CATS overall ridership – trains, buses, and shuttles – was up 9.4 percent in January compared to the same time a year earlier. That should be obvious considering the additional of the Lynx, but some cities have seen rail ridership cannibalize existing bus ridership.

Hot lanes, part II

I wrote in the newspaper Sunday about the first analysis of where HOT lanes could be used in Charlotte, with the winners being I-77 in north Mecklenburg and Independence Boulevard.

HOT lanes – high-occupancy toll lanes – allow single drivers to pay for the right to use carpool lanes. Cities – most of whom are much bigger than Charlotte – are turning to HOT lanes to battle congestion after realizing they aren’t getting their money’s worth from traditional carpool lanes.

One aspect of HOT lanes that I didn’t address is that experts say it’s politically difficult to create a HOT lane at the expense of a general purpose lane. So if an expressway has recently been rebuilt – think I-85 in northeast Charlotte – that probably strikes it from the list.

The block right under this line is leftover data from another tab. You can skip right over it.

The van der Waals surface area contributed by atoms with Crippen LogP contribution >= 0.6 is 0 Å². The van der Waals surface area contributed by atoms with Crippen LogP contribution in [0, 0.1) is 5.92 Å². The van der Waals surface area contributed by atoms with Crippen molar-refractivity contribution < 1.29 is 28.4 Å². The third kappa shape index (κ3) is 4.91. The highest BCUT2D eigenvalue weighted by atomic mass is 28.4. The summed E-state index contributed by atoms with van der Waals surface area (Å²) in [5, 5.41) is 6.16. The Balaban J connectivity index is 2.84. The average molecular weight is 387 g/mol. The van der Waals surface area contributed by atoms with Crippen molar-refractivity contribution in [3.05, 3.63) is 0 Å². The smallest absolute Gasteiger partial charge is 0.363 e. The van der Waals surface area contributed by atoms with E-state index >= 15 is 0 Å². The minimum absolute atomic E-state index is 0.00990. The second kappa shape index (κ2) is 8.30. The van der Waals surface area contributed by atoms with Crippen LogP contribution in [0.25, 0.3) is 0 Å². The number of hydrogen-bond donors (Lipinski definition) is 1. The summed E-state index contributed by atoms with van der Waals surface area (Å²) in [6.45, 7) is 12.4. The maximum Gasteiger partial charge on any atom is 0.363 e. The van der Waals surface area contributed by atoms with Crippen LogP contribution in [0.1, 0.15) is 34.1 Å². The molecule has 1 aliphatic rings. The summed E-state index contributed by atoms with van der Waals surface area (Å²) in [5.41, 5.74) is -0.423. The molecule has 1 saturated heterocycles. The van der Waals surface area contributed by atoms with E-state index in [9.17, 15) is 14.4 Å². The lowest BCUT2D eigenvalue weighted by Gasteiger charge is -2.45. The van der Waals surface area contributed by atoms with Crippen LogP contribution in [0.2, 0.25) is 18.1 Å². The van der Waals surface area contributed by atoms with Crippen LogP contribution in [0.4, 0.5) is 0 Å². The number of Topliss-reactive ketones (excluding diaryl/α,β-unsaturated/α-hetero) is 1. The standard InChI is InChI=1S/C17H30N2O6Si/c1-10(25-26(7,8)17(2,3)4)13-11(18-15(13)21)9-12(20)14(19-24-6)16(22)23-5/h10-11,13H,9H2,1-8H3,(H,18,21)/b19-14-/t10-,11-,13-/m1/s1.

Early next decade, I-85 will be widened from Concord Mills to N.C. 73. With that project set to begin in two or three years, it’s unlikely to be changed to add an extra lane. And if were, would it be worth having a HOT lane through Cabarrus County only?

Another part of the story neglected in the newspaper is whether the HOT lane would have its own exit, or whether HOT lane motorists would have to merge back into regular traffic.
If the city and state build a HOT lane on I-77 in north Mecklenburg, they have kicked around the idea of adding a HOT lane exit and entrance for the Brookshire Freeway, and possibly another exit uptown. That raises the degree of difficulty on the project considerably. Instead of re-stripping the road and adding barriers, the state and city would be remaking some of the busiest interchanges in the state.